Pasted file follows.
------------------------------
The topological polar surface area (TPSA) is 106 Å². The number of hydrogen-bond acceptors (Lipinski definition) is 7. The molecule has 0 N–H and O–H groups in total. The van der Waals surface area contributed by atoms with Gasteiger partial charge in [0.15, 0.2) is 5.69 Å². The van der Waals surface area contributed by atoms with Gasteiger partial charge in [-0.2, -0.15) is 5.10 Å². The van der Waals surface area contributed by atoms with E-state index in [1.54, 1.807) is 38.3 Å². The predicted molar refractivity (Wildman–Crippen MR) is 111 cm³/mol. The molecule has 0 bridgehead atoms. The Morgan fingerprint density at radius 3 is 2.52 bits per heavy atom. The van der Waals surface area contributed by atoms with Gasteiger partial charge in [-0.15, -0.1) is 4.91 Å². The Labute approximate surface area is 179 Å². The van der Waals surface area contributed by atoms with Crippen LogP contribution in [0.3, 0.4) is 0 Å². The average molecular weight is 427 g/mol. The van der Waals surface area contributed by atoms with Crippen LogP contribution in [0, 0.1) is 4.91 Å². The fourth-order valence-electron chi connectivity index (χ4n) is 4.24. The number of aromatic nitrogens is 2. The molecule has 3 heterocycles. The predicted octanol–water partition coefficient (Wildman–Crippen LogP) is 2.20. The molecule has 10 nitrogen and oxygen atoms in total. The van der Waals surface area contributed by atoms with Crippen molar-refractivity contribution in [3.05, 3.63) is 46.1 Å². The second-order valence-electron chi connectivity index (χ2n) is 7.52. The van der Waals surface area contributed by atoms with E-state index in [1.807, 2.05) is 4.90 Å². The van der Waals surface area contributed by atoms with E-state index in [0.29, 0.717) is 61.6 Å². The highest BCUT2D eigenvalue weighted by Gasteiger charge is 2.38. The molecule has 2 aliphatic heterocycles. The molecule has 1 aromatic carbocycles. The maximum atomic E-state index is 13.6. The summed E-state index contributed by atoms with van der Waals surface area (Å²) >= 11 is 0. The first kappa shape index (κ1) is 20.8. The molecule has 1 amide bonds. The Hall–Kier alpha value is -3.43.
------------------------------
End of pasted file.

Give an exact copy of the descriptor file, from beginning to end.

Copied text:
The topological polar surface area (TPSA) is 106 Å². The number of hydrogen-bond acceptors (Lipinski definition) is 7. The molecule has 0 N–H and O–H groups in total. The van der Waals surface area contributed by atoms with Gasteiger partial charge in [0.15, 0.2) is 5.69 Å². The van der Waals surface area contributed by atoms with Gasteiger partial charge in [-0.2, -0.15) is 5.10 Å². The van der Waals surface area contributed by atoms with E-state index in [1.54, 1.807) is 38.3 Å². The predicted molar refractivity (Wildman–Crippen MR) is 111 cm³/mol. The molecule has 0 bridgehead atoms. The Morgan fingerprint density at radius 3 is 2.52 bits per heavy atom. The van der Waals surface area contributed by atoms with Gasteiger partial charge in [-0.15, -0.1) is 4.91 Å². The Labute approximate surface area is 179 Å². The van der Waals surface area contributed by atoms with Crippen LogP contribution in [0.3, 0.4) is 0 Å². The average molecular weight is 427 g/mol. The van der Waals surface area contributed by atoms with Crippen LogP contribution in [0, 0.1) is 4.91 Å². The fourth-order valence-electron chi connectivity index (χ4n) is 4.24. The number of aromatic nitrogens is 2. The molecule has 3 heterocycles. The predicted octanol–water partition coefficient (Wildman–Crippen LogP) is 2.20. The molecule has 10 nitrogen and oxygen atoms in total. The van der Waals surface area contributed by atoms with Crippen molar-refractivity contribution in [3.05, 3.63) is 46.1 Å². The second-order valence-electron chi connectivity index (χ2n) is 7.52. The van der Waals surface area contributed by atoms with E-state index in [1.807, 2.05) is 4.90 Å². The van der Waals surface area contributed by atoms with E-state index in [0.29, 0.717) is 61.6 Å². The highest BCUT2D eigenvalue weighted by Gasteiger charge is 2.38. The molecule has 2 aliphatic heterocycles. The molecule has 1 aromatic carbocycles. The maximum atomic E-state index is 13.6. The summed E-state index contributed by atoms with van der Waals surface area (Å²) >= 11 is 0. The first kappa shape index (κ1) is 20.8. The molecule has 1 amide bonds. The Hall–Kier alpha value is -3.43.